The Chicago Cubs are in trouble. Having sunk to new depths with their losing streak at eight games – last winning against St. Louis – the fractures in their lineup are turning an unwelcome shade of gangrene. I hear and understand the bemoaning, even if they are a bit two-faced. This is a Cubs team that never was expected to see the .500 level. It is a team mired in rebuild mode and doomed for less than mediocre.
Before the movie Moneyball came out, there was the book. Before the book, there was the utilization. And obviously before that, there was belief. I can admire, if not understand a lot of the logic that goes into sabermetrics. I understand trends and averages. But, that’s just about where I draw the line. For one thing, I don’t buy into lefty vs. righty. Situational pitching and hitting is akin to wasting a roster spot. Are you a professional athlete? Have you hit baseballs your entire career? Okay. He’s throwing baseballs. See ball. Hit ball. And, as a completely random side note: my computer doesn’t recognize “sabermetrics” as a real word.
The reason I bring up the new fad in baseball is obvious: Cubs President, Baseball Operations Theo Epstein, GM Jed Hoyer, and Assistant GM Randy Bush. Having spent time in Boston during the overhauls and two championship teams (in particular 2007) they saw firsthand the successes that can come from critical signings and gutsy trades, i.e. Nomar Garciaparra??
The Cubs face a situation near identical. I say “near” because the 2004 Red Sox were, well, World Series Champions. But they weren’t exactly Epstein’s creation. The Cubs are now following this ethos without prior success in some areas. It’s like trying to make grandma’s recipe, but your only information is that you, in fact, had a grandmother. While some of the rebuilding has already begun in the front office with additions like Anthony Rizzo and Bryan LaHair, inevitably we’re going to see subtractions.
Trades only get the press when it’s big names on the move or when media doesn’t agree with it. Draft picks aren’t going to make headlines. The names that have surfaced most often are Ryan Dempster and Matt Garza.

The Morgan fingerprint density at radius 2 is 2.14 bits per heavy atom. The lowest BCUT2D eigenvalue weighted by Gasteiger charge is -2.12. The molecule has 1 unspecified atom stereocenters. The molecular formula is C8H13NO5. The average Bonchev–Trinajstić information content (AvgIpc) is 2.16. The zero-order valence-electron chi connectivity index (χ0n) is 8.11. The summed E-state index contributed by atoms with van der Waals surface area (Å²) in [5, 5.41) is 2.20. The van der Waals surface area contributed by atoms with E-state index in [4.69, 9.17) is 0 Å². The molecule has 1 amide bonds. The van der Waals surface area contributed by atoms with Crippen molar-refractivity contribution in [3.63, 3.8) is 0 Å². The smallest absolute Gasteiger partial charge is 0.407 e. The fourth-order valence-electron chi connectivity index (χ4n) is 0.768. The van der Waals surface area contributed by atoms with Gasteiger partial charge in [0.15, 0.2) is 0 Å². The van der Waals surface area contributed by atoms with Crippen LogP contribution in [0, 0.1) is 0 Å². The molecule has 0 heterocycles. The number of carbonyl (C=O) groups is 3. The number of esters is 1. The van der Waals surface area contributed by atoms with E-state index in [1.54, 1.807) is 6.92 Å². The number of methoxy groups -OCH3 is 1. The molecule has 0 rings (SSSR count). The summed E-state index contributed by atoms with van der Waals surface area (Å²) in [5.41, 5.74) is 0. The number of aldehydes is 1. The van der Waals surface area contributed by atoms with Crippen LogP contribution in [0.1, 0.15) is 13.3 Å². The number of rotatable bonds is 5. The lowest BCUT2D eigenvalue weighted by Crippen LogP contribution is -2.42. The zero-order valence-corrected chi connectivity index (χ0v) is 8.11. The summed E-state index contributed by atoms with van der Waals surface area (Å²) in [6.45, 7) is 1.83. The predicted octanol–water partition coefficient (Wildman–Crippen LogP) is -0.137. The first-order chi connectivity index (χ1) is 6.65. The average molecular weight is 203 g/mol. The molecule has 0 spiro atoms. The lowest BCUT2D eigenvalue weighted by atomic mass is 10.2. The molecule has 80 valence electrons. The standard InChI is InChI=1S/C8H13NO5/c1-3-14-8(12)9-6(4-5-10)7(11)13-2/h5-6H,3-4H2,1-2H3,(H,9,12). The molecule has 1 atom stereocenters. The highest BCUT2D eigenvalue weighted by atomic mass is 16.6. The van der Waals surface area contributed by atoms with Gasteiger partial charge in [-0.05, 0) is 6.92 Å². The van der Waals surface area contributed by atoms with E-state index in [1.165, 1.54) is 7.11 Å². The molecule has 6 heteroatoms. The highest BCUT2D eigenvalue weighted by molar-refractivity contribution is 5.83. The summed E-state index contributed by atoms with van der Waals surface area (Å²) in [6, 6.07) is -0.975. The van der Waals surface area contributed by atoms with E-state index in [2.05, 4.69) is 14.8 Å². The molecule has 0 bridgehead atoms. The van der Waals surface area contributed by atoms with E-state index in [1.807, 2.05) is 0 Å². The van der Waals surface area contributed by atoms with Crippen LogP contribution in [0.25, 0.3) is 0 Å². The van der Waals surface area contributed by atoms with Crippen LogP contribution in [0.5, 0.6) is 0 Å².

There are cases to be made for both pitchers. Dempster’s career is winding down. Although he’s pitching more or less splendidly so far this season, his innings have stayed high since he made the switch from closer to starter. While that may be good during the season, not being knocked out of games early wears any pitcher down in the long run. Dempster missed the 1997 World Series won by Florida by one season. When they won it again in 2003, he was playing international ball and next went to Cincinnati. He’s not throwing poorly and could be a valuable asset to a contender. As they say, “you can never have enough pitching.”
I find the Matt Garza trade rumors to be perplexing. People usually think I’m crazy for not seeing its plus side. Then again, I am the one who thinks Patrick Kane needs to go away. The baffling part about the Garza rumors is they started almost as soon as he got here. In one of Jim Hendry’s final moments of clarity, he pulled off this move with Tampa Bay that gave the Cubs control of Garza for multiple years. His dubious 10-10 record last season is the result of no run support during a season in which he made 31 starts. It was his third 10-win season and second in a row. He also finished the season with four straight victories.
Moving forward, the Cubs are going to need an ace and anchor on this pitching staff. Whether Dempster stays or leaves via trade, his time is limited as the team’s #1. Had Carlos Zambrano not been Carlos Zambrano, the role could have been his. Jeff Samardzija will be counted on to continue his offerings as a starter, but I can’t imagine the Cubs are ready to make him their ace. A former ALCS Most Valuable Player with a World Series appearance, experience, and filthy stuff may seem like the type of pitcher who can earn you a lot in return. To me, it’s the perfect pitcher to build a solid rotation and playoff contender around.
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